On fire with AA.
I’ve said that about people before, even had it said of me before – usually it’s when they or I am expressing so much gratitude and love for the program that it’s almost too much … like an over sugary dessert, yes it’s sweet but it’s a bit too much almost evangelical. But since the beginning, and I’m taking the liberty of speaking for others here as well (I’ll ask for forgiveness later), there has been some kind of burning since I got to AA.
At first there was just the spark, a spark of hope – the flimsy reed, that gave us a light to walk towards. “Maybe this AA thing can work for me too”
that spark ignites the first flames in AA (No, we’re not speaking specifically of gay men… but maybe them too) – we get a sponsor, we start participating in the meeting and maybe start relating to others experience.
Our sponsors and our group leaders feed that small fire, they put logs and kindling on it – they give us commitments to group and we soon have a hearth, a place where our fire usually burns – a home if you will.
When we finally get it, when the solution encompasses us we burn brighter and brighter, hotter and hotter and attract others, they see this roaring fire and are drawn to it, they want the warmth and comfort that we have created.
Once in a while someone will come along with a poker (mmmmm) and stoke the fire, sending sparks here and there and igniting other flames, a torch has been passed to another who will build their own hearth.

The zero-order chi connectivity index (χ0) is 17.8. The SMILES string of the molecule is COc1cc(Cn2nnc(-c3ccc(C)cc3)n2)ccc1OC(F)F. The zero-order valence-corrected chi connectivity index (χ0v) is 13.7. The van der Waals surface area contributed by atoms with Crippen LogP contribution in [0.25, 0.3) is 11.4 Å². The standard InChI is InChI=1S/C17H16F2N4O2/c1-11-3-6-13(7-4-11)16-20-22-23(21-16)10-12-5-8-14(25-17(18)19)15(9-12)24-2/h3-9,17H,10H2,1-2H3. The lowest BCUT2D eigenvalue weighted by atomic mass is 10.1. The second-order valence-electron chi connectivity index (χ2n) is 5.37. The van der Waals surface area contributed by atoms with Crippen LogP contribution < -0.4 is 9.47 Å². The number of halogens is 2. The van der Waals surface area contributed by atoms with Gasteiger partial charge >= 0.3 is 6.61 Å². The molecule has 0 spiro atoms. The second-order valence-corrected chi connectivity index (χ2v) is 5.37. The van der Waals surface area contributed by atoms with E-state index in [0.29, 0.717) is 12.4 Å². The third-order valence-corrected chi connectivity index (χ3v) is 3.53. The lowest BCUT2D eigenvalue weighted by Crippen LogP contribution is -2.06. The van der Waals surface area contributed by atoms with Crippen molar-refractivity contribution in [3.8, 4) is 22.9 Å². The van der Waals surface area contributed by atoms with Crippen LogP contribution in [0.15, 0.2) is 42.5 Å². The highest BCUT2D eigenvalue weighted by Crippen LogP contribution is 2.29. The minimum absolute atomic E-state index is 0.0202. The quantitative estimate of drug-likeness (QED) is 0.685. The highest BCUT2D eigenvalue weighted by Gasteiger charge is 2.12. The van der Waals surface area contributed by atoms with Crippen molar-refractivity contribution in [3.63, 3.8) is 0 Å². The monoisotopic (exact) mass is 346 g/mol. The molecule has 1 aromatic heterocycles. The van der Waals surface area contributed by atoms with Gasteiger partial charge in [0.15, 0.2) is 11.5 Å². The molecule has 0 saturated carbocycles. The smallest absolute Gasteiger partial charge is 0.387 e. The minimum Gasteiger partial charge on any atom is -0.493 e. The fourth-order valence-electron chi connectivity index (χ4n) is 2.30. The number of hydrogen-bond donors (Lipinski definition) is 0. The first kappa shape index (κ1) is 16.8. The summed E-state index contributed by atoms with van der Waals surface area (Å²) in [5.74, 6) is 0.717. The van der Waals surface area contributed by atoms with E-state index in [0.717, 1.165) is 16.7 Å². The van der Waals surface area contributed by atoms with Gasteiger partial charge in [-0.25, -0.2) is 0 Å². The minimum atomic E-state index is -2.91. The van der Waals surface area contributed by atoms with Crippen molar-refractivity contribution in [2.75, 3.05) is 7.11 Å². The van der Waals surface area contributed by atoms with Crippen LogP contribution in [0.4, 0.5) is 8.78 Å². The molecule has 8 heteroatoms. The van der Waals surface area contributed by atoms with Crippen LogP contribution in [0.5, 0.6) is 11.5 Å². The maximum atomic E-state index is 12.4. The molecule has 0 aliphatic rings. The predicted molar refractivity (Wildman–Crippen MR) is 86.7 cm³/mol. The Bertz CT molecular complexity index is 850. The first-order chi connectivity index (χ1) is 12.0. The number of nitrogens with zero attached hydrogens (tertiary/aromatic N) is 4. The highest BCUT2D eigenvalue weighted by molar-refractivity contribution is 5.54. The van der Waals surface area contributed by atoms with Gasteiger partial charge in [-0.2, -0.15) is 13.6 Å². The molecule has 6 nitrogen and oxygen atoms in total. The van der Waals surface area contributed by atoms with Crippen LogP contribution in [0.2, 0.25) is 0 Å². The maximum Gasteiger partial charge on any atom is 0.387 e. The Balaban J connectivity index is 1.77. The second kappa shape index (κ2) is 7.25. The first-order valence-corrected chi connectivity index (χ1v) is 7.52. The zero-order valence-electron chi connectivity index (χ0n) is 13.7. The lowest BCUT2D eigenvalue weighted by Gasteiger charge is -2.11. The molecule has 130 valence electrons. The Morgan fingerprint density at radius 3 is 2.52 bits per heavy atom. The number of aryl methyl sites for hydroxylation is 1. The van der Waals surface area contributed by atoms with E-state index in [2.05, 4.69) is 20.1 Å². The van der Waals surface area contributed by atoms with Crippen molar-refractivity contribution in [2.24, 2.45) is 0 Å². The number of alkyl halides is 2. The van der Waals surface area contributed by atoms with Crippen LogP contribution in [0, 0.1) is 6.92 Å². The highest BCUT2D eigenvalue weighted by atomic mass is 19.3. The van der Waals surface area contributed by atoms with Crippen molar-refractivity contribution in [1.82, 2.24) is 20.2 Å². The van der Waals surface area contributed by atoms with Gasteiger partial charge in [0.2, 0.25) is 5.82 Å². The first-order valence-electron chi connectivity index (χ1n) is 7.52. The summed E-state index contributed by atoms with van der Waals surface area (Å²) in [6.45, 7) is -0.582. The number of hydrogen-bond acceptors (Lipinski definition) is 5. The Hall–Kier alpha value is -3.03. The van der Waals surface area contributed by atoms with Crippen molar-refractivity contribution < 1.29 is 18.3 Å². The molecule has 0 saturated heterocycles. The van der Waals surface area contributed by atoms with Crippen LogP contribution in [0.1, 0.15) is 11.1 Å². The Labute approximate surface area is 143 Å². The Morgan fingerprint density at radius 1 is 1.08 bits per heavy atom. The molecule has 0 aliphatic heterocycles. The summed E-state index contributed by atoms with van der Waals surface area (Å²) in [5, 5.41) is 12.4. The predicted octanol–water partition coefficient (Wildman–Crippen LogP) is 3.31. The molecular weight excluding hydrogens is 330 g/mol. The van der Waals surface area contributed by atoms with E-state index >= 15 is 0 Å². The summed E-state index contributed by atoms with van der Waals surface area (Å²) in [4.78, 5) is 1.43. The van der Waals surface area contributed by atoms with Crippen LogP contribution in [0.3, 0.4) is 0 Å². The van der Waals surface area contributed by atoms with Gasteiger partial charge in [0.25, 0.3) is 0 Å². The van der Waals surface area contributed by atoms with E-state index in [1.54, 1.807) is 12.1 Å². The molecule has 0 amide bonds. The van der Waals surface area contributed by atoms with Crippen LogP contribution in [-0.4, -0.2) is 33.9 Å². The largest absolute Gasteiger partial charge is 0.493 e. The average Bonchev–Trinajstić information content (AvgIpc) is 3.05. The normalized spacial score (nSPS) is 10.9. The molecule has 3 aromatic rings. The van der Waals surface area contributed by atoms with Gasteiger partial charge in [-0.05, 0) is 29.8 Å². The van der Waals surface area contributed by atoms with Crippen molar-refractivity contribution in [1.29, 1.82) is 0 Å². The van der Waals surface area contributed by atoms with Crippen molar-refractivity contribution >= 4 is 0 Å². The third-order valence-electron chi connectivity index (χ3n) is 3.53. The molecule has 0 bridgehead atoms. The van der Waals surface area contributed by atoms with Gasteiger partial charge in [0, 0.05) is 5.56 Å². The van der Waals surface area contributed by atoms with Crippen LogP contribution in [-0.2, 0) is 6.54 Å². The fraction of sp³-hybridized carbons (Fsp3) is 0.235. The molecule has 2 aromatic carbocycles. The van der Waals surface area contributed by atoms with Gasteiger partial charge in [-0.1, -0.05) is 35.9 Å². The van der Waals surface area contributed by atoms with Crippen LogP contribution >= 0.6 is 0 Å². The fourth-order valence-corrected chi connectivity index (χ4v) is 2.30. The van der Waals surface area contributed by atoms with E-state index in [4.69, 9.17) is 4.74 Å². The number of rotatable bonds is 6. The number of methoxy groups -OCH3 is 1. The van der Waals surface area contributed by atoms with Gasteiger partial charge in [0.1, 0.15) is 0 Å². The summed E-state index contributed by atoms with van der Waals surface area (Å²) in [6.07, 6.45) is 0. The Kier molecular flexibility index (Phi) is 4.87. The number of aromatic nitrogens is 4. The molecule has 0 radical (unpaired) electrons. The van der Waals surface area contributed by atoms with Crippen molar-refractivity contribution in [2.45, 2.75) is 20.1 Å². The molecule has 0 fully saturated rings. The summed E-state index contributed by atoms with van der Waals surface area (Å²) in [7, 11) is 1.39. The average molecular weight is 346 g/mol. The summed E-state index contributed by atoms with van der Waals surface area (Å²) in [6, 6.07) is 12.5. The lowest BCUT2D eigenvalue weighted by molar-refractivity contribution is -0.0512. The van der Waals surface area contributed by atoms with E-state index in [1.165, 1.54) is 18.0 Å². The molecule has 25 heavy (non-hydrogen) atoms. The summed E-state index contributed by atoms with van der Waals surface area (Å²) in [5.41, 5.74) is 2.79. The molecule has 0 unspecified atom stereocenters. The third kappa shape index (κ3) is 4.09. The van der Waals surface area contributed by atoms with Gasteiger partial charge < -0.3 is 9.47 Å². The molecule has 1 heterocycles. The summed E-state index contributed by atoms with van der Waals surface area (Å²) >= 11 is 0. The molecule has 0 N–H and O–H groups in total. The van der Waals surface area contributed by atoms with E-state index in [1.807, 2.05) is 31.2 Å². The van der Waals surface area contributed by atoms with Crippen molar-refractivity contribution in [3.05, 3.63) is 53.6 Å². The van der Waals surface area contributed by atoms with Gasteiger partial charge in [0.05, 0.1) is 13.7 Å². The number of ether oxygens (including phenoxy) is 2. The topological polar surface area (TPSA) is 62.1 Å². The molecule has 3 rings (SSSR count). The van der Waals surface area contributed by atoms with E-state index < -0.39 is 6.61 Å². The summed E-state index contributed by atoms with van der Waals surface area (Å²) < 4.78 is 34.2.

Yet sometimes we can forget to feed the fire, we can forget to participate and keep it going – maybe think the fire will sustain itself – we aren’t sharing anymore, its ours we want to just sit there in the warmth and be comfortable. No logs and the fire starts to die down.
It’s still comforting there, people see the flame and want it, it’s pretty, comforting, attractive – but its slowly becoming smaller and dimmer.
When the wood is burned up and the red glow of the embers is still there, we can still get a little warmth, we can still see the faint glow of hope – but to share it we really need to stoke the fire – we have to have participation and share our fire to keep it strong.
I don’t think there are things that can douse an AA flame once its been started – you hear countless people who go out come back and say they remembered the hope they had found in AA and longed for it. I hope you keep your flames bright and comfortable today – and maybe share a spark.